Dear The New Social Worker Editor:
As an MSW candidate graduating in December, I have been thinking a lot about what I will be doing after graduation and if there are any particular issues or populations I want to work with. The truth is, I have been struggling with this for quite some time.
Recently at my concentration year placement for my MSW, I was referred a client by my supervisor. My supervisor specializes in gender and orientation issues and sees many clients of this nature. I am familiar with this population, as I am a part of the LGBTQIA+ community myself, but I definitely do not consider myself an expert. However, my supervisor put her trust in me and my abilities as a future social worker and gave me my first ever transgender client. Now, I consider myself a very open and accepting person and I still hold this to remain true, but that day would change my perspective as a social worker and as a person forever.
This particular client has taught me so much about what the journey of a transgender person is like and helped me to see the world through a new lens. This client does not identify with either gender and identifies as non-binary. I admit that I did not know all the terminology there is in the LGBTQIA+ community, but this client was able to help me begin to see that there is so much that needs to be done for this population.
Transgender persons make up about .3% of the U.S. adult population or about 700,000 people, according to Marie Claire (see http://www.marieclaire.com/culture/g3065/transgender-facts-figures/). This means that there are 700,000 people that may be left out or not receiving proper mental health services or proper medical care or feel comfortable at work, all because mental health workers, social workers, doctors, or companies are not being trained on LGBTQIA+ issues properly.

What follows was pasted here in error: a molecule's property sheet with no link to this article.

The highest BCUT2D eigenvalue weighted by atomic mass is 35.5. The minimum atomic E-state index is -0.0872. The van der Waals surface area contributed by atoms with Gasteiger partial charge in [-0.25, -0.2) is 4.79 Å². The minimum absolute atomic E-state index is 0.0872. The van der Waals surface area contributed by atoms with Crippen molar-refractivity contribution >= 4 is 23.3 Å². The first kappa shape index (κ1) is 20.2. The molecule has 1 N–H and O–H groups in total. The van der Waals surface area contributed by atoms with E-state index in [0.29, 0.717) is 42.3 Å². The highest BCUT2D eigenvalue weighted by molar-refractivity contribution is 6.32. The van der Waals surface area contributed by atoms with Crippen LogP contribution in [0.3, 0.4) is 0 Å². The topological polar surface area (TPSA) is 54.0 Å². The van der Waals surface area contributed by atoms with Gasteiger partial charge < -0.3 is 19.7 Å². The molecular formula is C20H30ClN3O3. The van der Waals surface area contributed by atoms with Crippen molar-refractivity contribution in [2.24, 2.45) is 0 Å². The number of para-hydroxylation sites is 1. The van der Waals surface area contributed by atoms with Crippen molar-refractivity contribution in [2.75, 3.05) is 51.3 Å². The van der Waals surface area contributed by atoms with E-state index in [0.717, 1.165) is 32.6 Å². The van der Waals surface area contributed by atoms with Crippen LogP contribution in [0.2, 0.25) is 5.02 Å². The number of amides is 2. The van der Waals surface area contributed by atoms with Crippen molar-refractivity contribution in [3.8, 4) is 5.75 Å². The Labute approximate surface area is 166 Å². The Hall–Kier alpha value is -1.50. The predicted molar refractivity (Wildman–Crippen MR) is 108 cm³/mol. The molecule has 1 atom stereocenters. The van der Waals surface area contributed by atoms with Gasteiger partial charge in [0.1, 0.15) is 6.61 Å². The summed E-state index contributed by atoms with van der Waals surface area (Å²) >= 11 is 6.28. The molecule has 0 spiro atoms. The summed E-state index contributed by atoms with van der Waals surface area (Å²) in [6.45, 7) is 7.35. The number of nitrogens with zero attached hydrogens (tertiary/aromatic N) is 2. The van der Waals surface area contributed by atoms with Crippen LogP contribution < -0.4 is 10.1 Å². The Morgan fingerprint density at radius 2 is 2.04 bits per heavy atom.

My client stated that, so many times, they have gone to the doctor and have felt so misunderstood and violated, because the doctor was insensitive and not properly trained on how to treat a transgender patient. To me, this is a horrible tragedy. Imagine going to the doctor and being called the wrong name or being labeled as the wrong gender. I can only imagine how that would make me feel.
By training staff, doctors, and people in the helping profession, the transgender population can receive so many of the services that they desperately need without feeling like they don’t belong or feeling uncomfortable. Isn’t this what social work is all about? Helping those in need? I think so. So I want to urge your readers to become better informed regarding this population, and hopefully as the world changes and develops, this population can be treated with the respect they so desperately deserve.
Laurel Dettman, MSW Candidate, Barry University